“We’re basically like engineers or architects, but rather than designing buildings, we’re designing molecules.”
Imagine a molecule-sized machine that could travel through the human body, carrying anti-cancer drugs directly to cancerous cells, without damaging any healthy tissue on the way. There’s a small problem with this scenario, of course: no one has ever been able to build such an intricate machine on such a miniscule scale.
Fortunately, small problems are Dr James Crowley’s specialty. The University of Otago Chemistry lecturer is currently working on pioneering research in the field of nanotechnology, which deals with the design and manufacture of machines on a scale of one ten thousandth of a millimetre.
James is hoping that his research team’s attempts to create a synthetic molecular machine capable of complex motor processes could set the stage for the development of radically advanced drug delivery systems, along with a wide range of other potential applications.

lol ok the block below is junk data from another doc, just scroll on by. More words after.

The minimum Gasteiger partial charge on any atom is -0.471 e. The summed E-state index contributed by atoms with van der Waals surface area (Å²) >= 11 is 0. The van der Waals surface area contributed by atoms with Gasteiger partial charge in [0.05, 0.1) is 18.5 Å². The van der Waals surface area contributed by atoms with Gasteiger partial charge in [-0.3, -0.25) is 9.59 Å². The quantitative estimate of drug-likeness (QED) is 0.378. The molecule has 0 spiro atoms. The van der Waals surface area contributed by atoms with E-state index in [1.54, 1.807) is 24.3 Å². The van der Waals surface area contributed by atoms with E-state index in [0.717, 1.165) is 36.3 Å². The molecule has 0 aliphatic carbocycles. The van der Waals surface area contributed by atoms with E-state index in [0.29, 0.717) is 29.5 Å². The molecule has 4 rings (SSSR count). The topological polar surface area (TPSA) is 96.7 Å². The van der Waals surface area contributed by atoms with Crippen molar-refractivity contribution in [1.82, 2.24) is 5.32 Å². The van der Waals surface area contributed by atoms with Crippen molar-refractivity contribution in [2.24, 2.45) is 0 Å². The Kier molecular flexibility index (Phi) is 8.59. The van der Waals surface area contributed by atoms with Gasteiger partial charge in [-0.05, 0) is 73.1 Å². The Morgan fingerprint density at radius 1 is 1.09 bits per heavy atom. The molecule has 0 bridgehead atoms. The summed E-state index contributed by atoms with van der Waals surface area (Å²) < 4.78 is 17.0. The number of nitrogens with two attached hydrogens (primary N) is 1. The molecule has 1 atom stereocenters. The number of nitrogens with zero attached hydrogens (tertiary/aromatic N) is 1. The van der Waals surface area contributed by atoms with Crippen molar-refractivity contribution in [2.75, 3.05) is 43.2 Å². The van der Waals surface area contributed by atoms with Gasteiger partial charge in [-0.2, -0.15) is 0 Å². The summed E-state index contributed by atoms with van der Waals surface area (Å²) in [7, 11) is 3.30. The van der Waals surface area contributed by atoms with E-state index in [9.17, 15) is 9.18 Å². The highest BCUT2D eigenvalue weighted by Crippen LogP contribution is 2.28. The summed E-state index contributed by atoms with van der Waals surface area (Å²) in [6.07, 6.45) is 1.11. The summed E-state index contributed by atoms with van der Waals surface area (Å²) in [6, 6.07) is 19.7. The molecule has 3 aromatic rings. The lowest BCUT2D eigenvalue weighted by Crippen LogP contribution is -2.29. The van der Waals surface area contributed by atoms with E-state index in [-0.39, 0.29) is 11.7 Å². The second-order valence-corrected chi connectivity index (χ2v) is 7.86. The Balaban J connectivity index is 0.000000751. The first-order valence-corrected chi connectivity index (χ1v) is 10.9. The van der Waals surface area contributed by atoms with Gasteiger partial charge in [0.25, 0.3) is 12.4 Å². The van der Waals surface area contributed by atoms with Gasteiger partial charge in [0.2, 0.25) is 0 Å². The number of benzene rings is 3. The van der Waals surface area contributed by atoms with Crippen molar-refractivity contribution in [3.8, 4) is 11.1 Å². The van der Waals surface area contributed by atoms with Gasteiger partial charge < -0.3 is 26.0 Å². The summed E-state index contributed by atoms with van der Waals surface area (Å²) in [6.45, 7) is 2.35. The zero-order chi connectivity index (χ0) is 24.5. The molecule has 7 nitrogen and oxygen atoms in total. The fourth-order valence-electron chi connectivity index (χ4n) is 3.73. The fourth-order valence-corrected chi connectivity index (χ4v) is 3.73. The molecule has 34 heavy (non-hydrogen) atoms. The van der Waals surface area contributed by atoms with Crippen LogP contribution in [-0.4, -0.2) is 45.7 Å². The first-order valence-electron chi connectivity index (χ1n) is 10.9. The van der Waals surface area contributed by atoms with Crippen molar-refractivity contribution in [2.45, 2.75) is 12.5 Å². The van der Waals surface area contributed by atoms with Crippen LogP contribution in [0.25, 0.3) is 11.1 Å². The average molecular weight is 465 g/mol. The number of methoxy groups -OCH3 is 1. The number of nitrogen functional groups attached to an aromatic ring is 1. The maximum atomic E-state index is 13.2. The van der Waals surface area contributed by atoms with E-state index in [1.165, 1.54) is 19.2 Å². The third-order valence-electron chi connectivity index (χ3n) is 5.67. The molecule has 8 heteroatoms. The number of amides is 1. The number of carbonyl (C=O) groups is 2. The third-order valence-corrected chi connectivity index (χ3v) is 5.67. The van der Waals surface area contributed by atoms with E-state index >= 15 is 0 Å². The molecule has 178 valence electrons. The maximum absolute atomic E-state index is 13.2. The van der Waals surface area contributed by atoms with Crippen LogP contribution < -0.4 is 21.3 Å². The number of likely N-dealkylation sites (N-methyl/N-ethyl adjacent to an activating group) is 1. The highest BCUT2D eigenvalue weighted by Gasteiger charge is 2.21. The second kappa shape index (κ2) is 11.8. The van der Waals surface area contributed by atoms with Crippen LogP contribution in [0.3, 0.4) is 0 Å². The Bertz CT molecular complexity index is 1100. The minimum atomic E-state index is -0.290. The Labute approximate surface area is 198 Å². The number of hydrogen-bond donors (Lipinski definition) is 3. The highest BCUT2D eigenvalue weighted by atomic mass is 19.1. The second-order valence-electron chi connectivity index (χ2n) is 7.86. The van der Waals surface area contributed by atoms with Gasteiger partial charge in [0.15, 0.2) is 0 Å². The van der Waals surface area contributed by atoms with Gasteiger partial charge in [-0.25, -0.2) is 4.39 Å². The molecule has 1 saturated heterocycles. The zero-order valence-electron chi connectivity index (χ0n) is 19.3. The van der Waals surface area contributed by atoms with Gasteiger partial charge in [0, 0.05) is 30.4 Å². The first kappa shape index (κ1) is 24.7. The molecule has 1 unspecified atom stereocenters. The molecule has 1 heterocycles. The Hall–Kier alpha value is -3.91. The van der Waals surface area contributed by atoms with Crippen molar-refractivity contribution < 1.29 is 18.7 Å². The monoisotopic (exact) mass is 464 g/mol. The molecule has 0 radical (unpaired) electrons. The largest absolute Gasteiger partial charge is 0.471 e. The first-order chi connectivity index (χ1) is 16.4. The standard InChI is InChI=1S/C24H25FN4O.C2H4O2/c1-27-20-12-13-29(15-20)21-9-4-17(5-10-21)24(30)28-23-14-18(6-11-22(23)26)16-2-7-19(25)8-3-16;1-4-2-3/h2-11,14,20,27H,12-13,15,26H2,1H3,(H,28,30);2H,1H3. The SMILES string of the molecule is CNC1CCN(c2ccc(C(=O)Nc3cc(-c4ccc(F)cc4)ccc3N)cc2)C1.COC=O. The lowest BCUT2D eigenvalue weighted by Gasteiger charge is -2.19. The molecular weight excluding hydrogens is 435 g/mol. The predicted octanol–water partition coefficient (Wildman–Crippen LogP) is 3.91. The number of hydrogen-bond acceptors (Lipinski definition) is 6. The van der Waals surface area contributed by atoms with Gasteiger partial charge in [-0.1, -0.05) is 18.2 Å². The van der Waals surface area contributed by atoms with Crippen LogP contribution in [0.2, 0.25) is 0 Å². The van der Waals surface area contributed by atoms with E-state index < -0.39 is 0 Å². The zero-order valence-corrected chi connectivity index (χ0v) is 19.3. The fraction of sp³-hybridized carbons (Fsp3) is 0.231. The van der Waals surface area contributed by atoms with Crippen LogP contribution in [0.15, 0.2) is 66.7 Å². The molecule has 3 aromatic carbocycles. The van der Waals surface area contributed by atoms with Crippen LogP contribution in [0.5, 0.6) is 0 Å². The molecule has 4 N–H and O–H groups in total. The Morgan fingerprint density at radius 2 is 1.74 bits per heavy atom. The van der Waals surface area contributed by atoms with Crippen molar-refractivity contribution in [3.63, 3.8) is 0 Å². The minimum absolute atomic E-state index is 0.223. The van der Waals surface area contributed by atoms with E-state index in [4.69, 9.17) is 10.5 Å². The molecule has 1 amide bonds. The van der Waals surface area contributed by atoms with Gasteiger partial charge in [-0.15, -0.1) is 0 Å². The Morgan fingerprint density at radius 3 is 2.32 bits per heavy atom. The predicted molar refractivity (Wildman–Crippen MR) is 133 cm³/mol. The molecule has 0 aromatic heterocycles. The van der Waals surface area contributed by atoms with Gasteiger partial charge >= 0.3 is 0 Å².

“Most drugs that kill cancer cells also kill perfectly healthy cells, which is why cancer patients suffer from so many nasty side effects,” he says. “So what we’d like to see is a machine that can transport the drug to the targeted area without it interfering with the rest of the body.”
Is such a machine within the realm of the possible? James is confident that it is, and refers to the trillions of natural molecular machines that make up our bodies as evidence to that effect. “Nature has certainly had a lot longer than we’ve had to come up with these fantastic designs,” he says. “But if nature can do it, then why can’t we?”
The creative potential inherent in chemistry is a major part of what James enjoys communicating to his students. “Chemistry is a great discipline for people who enjoy making things from scratch,” he says. “We’re basically like engineers or architects, but rather than designing buildings, we’re designing molecules.”